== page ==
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A propeller is a type of fan that rotates by transforming rotation motion into thrust. When a propeller rotates, the force created by that rotation is then converted into pressure that is eventually used to propel the fan-shaped apparatus. While propellers may seem like a modern invention, the theoretical origins of the propeller can be traced back to the mid-20th century with the creation of the Venetian gondola.
The idea behind the modern propeller came from a specific movement that Venetian gondoliers make called the J-stroke. Gondoliers in Venice have been using a J-stroke paddle movement for centuries. This stroke involves paddling a canoe with a regular stroke, and then turning the canoe at the last moment; the movement of the paddle resembles the letter "J." The J-stroke movement allows a gondolier to prevent a gondola from veering to the side. By using the pressure created from a J-stroke, gondolas are able to move swiftly and securely down any canal.
The Greek physicist, mathematician, inventor, and astronomer, Archimedes, is credited with inventing the first type of propeller known as a screw propeller. Reportedly, Archimedes used a large screw in order to lift water while inside of a boat. He used this method of bailing and irrigating so often that the people who surrounded him termed the device the "Archimedes' Screw."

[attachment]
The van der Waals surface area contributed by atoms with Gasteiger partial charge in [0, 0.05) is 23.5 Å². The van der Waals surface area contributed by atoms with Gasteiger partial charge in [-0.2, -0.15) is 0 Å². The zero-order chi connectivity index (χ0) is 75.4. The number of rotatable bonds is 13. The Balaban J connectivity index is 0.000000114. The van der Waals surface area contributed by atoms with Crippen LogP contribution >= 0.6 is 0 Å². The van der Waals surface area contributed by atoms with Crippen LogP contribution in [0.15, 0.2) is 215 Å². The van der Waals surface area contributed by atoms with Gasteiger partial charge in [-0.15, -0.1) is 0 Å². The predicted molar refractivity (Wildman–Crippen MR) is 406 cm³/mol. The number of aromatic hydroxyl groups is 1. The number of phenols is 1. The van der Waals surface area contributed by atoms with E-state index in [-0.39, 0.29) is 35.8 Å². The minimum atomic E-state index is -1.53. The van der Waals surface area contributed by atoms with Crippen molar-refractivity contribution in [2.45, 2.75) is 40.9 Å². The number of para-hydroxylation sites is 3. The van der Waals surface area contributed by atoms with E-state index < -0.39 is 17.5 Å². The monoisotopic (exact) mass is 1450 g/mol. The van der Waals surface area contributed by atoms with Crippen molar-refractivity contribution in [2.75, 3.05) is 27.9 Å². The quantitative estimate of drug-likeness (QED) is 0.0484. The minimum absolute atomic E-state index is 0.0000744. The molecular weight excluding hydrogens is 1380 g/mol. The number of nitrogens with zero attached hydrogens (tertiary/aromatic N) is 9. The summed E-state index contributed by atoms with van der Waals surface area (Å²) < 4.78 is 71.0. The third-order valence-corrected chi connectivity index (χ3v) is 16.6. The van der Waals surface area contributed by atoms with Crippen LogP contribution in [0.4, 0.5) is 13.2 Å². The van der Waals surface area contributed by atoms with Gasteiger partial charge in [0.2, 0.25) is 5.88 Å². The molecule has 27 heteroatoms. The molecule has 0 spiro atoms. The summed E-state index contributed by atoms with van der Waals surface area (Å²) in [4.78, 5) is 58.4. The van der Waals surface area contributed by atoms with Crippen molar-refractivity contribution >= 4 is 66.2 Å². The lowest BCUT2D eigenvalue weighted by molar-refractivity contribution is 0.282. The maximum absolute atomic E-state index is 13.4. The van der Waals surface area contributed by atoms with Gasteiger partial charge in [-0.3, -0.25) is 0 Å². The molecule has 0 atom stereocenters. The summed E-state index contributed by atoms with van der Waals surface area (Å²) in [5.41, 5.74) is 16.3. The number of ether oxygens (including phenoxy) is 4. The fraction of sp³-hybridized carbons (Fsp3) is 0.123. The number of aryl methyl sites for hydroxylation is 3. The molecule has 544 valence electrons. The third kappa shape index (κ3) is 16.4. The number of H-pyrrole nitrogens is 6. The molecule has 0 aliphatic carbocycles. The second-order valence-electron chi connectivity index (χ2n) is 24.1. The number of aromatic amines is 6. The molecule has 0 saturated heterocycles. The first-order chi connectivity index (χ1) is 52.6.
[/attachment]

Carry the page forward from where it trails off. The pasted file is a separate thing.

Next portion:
Many years later, Leonardo da Vinci created a sketch of a helicopter that included a propeller. Even though da Vinci never built his helicopter, his sketches provided an outline for the first screw propeller that was powered by gasoline. Motor boat propellers can be attributed to Frederick Lanchester who was the first person to attach a propeller to a boat. Later, in 1776, David Bushnell used Lanchester's model to power his submarine. Shortly thereafter, navies around the globe adopted motor boat propellers in lieu of paddles.
Aviation-wise, the Wright brothers are frequently credited with invention of the first airplane propellers, though Alberto Santos Dumont had attempted to fly an airplane using propellers prior to the Wright brothers. Dumont's attempt was a failed one, though the Wright brothers were able to take cues from his aviation experiments.
Standard airplane and boat propellers are often taken for granted today, though propellers have come a long way from the original Achimedes' Screw. Engineers around the globe are continuously looking for ways to perfect propellers in the hopes that these devices can become smoother, more accurate, and faster. Without propellers, most airplanes and boats would not be able to move at the speeds that they move at today.